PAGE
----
The findings reported here provide new insights into mechanisms of resistance to anti-proliferative agents. First, when combined with a cytotoxic agent, GR antagonism can result in improved potency, efficacy, or both of the cytotoxic agent. Second, GR antagonism improves the potency or efficacy of cytotoxic agents with diverse mechanisms and is particularly promising when combined with microtubule-targeting cytotoxic agents. Third, GR antagonism enhances paclitaxel-induced apoptosis in multiple types of tumor cells, including pancreatic and cholangiocarcinoma-derived cells. Fourth, GR agonists and antagonists have opposite and dose-dependent effects on tumor cell viability. Finally, GR antagonism enhances tumor cell apoptosis due to cytotoxic agents under physiological GC concentrations in mice. These new findings will help guide the clinical development of relacorilant in combination with cytotoxic agents for the treatment of solid tumors.
Anti-proliferative agents, including, but not limited to, paclitaxel, consistently cause tumor cell apoptosis in vitro. Resistance to such therapies is, unfortunately, the norm in clinical practice in patients with solid tumors. The data presented here expand our understanding of the pro-apoptotic effects of GR antagonists described in ovarian and breast cancer cells [14–16]. Anti-apoptotic effects of GR agonism were demonstrated in pancreatic, bone, brain, breast, cervix, melanoma, and neuroblastoma cancer cells when combined with a fixed concentration of paclitaxel, cisplatin, or 5-FU [5, 22]. Building on this, pro-apoptotic effects of GR antagonism were demonstrated with cisplatin and gemcitabine in pancreatic cancer cells , paclitaxel in breast cancer cells [14, 23], carboplatin in ovarian cancer cells , and docetaxel in prostate cancer cells . Most of these studies [6, 14, 24] used the promiscuous hormone receptor antagonist RU-486 (mifepristone). The work described in this manuscript, including a more specific GR antagonist and dose-dependent comparisons of multiple classes of cytotoxic therapy, was intended to guide translation of these foundational observations into a clinically actionable context for a phase 1 study.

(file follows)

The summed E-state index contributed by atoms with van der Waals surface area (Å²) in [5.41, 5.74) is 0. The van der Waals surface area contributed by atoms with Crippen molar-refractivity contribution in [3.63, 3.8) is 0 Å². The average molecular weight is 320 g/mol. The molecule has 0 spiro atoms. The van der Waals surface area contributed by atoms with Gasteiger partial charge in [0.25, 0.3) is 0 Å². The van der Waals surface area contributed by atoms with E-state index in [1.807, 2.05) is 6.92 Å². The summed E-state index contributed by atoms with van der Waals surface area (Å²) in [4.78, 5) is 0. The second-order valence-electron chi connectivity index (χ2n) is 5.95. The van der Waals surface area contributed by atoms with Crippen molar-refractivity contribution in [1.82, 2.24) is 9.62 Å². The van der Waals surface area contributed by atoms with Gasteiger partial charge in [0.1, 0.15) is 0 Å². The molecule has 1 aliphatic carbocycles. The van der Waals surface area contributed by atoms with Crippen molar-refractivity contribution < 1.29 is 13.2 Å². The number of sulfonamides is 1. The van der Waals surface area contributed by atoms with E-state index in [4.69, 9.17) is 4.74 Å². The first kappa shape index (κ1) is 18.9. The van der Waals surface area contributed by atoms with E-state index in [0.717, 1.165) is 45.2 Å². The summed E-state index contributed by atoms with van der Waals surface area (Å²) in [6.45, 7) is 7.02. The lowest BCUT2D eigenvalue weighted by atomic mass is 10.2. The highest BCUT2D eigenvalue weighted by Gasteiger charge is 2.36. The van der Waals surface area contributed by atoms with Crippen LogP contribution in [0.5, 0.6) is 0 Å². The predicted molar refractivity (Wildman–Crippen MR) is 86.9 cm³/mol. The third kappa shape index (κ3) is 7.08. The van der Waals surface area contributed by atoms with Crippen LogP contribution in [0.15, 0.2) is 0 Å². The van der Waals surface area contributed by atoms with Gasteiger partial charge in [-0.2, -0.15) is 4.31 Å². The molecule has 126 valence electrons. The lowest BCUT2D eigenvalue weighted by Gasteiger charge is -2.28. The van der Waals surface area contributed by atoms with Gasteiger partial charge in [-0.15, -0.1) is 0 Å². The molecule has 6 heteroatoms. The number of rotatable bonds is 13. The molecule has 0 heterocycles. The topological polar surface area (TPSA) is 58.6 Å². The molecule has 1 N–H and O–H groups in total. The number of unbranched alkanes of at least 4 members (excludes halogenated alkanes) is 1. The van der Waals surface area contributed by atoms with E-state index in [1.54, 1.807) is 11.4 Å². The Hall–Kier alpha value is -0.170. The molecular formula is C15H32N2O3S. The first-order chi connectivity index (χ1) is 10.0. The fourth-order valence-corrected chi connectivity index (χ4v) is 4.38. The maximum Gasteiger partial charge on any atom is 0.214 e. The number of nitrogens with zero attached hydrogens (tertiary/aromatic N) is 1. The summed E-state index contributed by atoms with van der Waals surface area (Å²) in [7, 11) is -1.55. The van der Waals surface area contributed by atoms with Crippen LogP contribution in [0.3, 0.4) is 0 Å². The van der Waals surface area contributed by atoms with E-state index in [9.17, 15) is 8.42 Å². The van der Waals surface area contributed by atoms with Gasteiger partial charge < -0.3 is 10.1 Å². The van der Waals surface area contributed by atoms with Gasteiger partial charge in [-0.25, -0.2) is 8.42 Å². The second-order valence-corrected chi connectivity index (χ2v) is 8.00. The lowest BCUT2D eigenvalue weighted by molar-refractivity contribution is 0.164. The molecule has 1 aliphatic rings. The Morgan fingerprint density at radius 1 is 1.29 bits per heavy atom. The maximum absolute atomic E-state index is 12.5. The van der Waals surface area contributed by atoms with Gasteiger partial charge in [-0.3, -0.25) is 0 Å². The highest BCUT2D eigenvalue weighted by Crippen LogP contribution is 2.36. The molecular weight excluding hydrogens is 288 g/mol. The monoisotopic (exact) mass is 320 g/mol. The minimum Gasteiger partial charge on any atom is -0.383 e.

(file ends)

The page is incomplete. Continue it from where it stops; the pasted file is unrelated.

Relacorilant improved the activity of diverse cytotoxic agents, and the most pronounced benefits were seen in combination with microtubule-targeted agents. Other reports suggest possible mechanisms by which GR-mediated transcription could interact with apoptotic signaling, particularly for this class of agents . Mechanism of microtubule-inhibitor-mediated apoptosis requires phosphorylation of BCL2 by JNK, which diminishes the anti-apoptotic activity of BCL2 . GR agonism increases DUSP1 transcription , DUSP1 dephosphorylates and inactivates JNK, and BLC2 phosphorylation is reduced, which maintains its anti-apoptotic activity. Additionally, modulation of the expression of RANBP1, a key regulator of mitotic spindle function, by SGK1, a GR-controlled gene , has been suggested as a mechanism linking GR agonism to resistance toward microtubule-targeted agents . Both mechanisms, or additional yet-undescribed pathways, may be responsible for the observed benefits of combining a microtubule inhibitor with a GR antagonist. Further, relacorilant improved the efficacy and/or potency of other commonly prescribed cytotoxic therapies, including, but not limited to, carboplatin and gemcitabine, which provides a rationale for the clinical assessment of these agents in combinations with relacorilant.